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By RICK BROWN
IOWA CITY, Iowa — Most of Kinnick Stadium was well into celebration mode when last season’s game against No. 3 Ohio State rolled into the fourth quarter. The University of Iowa had a commanding 38-17 lead over the Buckeyes.
But you know who wasn’t celebrating? Iowa head coach Kirk Ferentz.
“They’re so explosive, and have so many explosive athletes, that even in the fourth quarter it’s like, ‘This isn’t over,'” Ferentz said. “Let’s keep playing because you can never relax against a team that talented.”
It wasn’t until Toren Young’s 6-yard touchdown run, giving the Hawkeyes a 55-24 lead with 1:43 remaining, that Ferentz joined the party.
“Once Toren ran that one in there, it was, ‘OK, I think we’re in good shape,'” Ferentz said.
The Hawkeyes recorded their most lopsided victory ever over Ohio State, gave head coach Urban Meyer his worst defeat in Columbus, and threw the college football playoffs into a tizzy.
It started with Amani Hooker’s pick six on the first play of the game. Still to come were five Nate Stanley touchdown passes, three Josh Jackson interceptions, a successful fake field goal, and a play that took Ferentz back to his NFL days as an assistant coach with the Cleveland Browns.
“After a game like that you think, ‘How did that happen?'” Ferentz said. “We made some good plays in that game.”
When Ferentz traveled the state during the annual I-Club Tour this spring, the Ohio State game was the No. 1 topic of conversation.
“There are a lot of Iowa fans that enjoyed that one,” Ferentz said. “We also made a lot of people happy outside the state. A lot of Michigan fans and Alabama fans, too.”
Ohio State’s playoff spot ultimately went to the Crimson Tide, thanks to Iowa’s stunning one-sided victory. Alabama made the most of that opportunity, winning the national championship.
“We couldn’t have done much better, and they weren’t able to respond,” Ferentz said. “It was a game for awhile, but our guys just kept playing.”
Night games at Kinnick Stadium bring an electric atmosphere, and Hooker provided the first jolt when he honed in on J.T. Barrett’s first pass of the game and took it 30 yards to the house. Barrett had been intercepted just once in the previous eight games. That play provided the Hawkeyes confidence.
“It didn’t hurt,” Ferentz said.
It was a 17-17 game late in the second quarter, but Stanley found tight end Noah Fant for 25- and 3-yard touchdown passes in the last 3:06. Ferentz was still on edge.
“If you had a preference, you would rather have them playing from behind,” Ferentz said. “They’re not used to that. Even then, there’s no assurance you’re going to win.”
The back-to-back Fant touchdowns began a run of 31 unanswered points. Iowa had scored at least 31 points against Ohio State just three times in the previous 64 games in the series, and never more than 35.
The end of that 31-0 run provided two of the most memorable plays of the game. With Iowa leading 31-17 late in the third quarter and facing a fourth-and-3 from the Ohio State 20, Miguel Recinos lined up for what would be a 37-yard field goal.
But Recinos went in motion, holder Colten Rastetter took the snap from Tyler Kluver, who ran a route upfield. Rastetter found Kluver, who made the reception, but stumbled, costing him a touchdown. Iowa had a first-and-goal from the 2.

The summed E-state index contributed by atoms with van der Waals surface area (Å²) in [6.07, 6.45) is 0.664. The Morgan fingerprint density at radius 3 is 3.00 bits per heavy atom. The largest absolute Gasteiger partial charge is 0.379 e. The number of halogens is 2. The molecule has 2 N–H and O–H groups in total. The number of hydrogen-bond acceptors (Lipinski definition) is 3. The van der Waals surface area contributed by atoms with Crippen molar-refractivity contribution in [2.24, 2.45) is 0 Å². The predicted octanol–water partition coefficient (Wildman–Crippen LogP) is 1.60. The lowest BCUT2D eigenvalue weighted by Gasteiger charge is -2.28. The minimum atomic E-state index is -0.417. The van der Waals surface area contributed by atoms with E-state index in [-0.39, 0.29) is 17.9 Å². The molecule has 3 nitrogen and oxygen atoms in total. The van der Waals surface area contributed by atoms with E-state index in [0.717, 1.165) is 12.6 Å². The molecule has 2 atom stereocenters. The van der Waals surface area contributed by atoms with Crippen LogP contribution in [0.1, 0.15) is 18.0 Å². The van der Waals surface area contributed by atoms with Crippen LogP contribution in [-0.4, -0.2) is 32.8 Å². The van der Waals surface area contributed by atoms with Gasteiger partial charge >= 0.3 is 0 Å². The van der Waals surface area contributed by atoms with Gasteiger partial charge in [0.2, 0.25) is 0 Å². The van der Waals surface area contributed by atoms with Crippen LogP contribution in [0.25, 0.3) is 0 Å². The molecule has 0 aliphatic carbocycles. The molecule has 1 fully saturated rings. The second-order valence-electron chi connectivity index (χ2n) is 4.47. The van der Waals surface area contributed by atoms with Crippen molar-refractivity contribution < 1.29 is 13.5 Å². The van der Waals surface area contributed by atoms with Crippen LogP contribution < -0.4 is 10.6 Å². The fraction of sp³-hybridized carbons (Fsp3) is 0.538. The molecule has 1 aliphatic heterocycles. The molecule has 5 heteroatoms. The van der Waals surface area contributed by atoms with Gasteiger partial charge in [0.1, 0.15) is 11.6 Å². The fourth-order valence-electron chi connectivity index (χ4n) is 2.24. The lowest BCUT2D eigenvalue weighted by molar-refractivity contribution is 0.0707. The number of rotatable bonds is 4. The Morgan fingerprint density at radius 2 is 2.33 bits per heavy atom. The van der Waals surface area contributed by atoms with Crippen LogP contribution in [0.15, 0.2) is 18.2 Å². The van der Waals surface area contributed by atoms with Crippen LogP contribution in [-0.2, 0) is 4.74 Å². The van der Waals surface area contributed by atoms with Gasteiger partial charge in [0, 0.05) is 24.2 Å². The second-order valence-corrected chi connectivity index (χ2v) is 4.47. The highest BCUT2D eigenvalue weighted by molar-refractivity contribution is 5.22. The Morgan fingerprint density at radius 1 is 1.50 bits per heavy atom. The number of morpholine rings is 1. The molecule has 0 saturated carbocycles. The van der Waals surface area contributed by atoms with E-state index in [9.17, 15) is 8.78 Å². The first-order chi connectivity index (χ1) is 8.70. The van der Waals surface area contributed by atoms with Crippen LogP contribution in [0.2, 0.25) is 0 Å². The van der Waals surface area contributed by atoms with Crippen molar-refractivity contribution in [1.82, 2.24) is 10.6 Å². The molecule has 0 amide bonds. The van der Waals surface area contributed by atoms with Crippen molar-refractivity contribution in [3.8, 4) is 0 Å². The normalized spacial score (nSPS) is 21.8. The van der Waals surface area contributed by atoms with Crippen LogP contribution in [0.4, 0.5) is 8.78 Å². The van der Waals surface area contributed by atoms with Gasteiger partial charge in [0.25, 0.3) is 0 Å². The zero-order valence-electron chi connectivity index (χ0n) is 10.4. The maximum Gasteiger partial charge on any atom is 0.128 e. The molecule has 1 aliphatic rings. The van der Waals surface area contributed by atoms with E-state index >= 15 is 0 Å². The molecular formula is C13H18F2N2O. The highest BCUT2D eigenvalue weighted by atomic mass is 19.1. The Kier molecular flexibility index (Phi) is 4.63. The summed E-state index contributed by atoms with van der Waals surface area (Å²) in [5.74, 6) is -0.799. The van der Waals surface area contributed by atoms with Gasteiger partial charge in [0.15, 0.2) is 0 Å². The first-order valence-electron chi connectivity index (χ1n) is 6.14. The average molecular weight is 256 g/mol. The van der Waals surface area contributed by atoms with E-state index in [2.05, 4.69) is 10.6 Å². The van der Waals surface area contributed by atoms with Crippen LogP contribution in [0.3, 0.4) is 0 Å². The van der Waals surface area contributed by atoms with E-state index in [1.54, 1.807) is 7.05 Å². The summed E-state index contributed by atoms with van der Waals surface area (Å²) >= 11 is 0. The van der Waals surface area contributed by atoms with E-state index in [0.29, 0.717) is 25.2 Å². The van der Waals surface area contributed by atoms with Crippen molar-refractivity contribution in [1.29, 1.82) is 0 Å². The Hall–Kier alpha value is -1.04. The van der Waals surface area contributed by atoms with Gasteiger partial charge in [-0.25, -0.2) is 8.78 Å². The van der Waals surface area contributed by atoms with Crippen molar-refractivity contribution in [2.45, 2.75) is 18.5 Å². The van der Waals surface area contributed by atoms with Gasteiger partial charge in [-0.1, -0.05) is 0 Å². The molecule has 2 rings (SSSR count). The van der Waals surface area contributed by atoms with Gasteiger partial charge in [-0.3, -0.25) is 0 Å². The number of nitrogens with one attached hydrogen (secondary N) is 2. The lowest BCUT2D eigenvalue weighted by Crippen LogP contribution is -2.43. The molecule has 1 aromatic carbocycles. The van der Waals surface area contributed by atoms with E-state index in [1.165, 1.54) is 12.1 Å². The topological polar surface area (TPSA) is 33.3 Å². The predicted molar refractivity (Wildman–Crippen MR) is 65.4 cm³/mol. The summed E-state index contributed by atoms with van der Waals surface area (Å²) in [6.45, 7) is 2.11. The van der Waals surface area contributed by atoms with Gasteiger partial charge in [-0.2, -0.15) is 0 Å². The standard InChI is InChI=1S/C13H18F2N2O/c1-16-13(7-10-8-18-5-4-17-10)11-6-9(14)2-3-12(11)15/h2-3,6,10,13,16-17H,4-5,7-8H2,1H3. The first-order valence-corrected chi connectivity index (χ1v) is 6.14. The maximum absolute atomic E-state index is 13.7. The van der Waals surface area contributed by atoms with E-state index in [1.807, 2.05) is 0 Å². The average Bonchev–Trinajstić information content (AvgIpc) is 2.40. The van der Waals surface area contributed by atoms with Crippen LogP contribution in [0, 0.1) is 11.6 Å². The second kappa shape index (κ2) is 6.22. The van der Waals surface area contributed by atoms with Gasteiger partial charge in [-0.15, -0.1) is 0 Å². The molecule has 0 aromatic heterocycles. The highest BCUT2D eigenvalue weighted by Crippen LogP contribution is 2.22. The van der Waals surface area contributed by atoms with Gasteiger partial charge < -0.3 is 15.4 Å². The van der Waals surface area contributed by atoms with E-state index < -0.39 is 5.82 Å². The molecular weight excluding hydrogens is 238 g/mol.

“That’s why we called it,” Ferentz said. “I’m thinking, ‘These guys have too much firepower. Let’s see if we can’t make this thing a little more than just a field goal. Maybe make their hill a little steeper to climb.”
That happened on the next play when Stanley, with Ohio State’s Sam Hubbard wrapped around his left leg, fired a bullet to T.J. Hockenson in the back of the end zone.
“That was an impressive play,” Ferentz said. “When I was at Cleveland we had Vinny Testaverde, who was strong and had unbelievable leg strength. A defensive back hit Vinnie from behind but couldn’t nudge him. Nathan showed good perseverance, awareness, and patience on that play.”
Ferentz knows that beating Ohio State doesn’t happen every day. Iowa had lost 13 of the previous 14 meetings in the series.
“I have 29 years of experience in the Big Ten, and six more (as an NFL assistant) looking at the draft board, and they have always had good, if not the best players,” Ferentz said. “They have always had good coaching.
“My point is you have to be a fool to ever anticipate playing Ohio State and having a game that was “over’ in the fourth quarter.”
Starting in 2002, Ferentz felt his teams could compete with the Buckeyes. Iowa lost at Ohio State in 2003, 19-10, but won at home the next season, 33-7. Ohio State dominated in 2005 and 2006, but the previous three games — all losses — had been competitive. That included a 27-24 overtime loss in Columbus in 2009, and a 20-17 loss at Kinnick Stadium in 2010 when Terelle Pryor converted a do-or-die fourth-and-10 play late in the contest.
“Pryor was the only guy in the country who could have made that play,” Ferentz said.
In their previous meeting, in 2013 in Columbus, Iowa led at halftime but lost, 34-24.
“We have had good battles with them,” Ferentz said. “For this one to pop through like it did, no one in the stadium expected it, including me. How could you?”
|Win No. 10||2003 Michigan|
|Win No. 9||2015 Nebraska|
|Win No. 8||2004 Outback Bowl vs. Florida|
|Win No. 7||2015 Pittsburgh|
|Win No. 6||2009 Michigan State|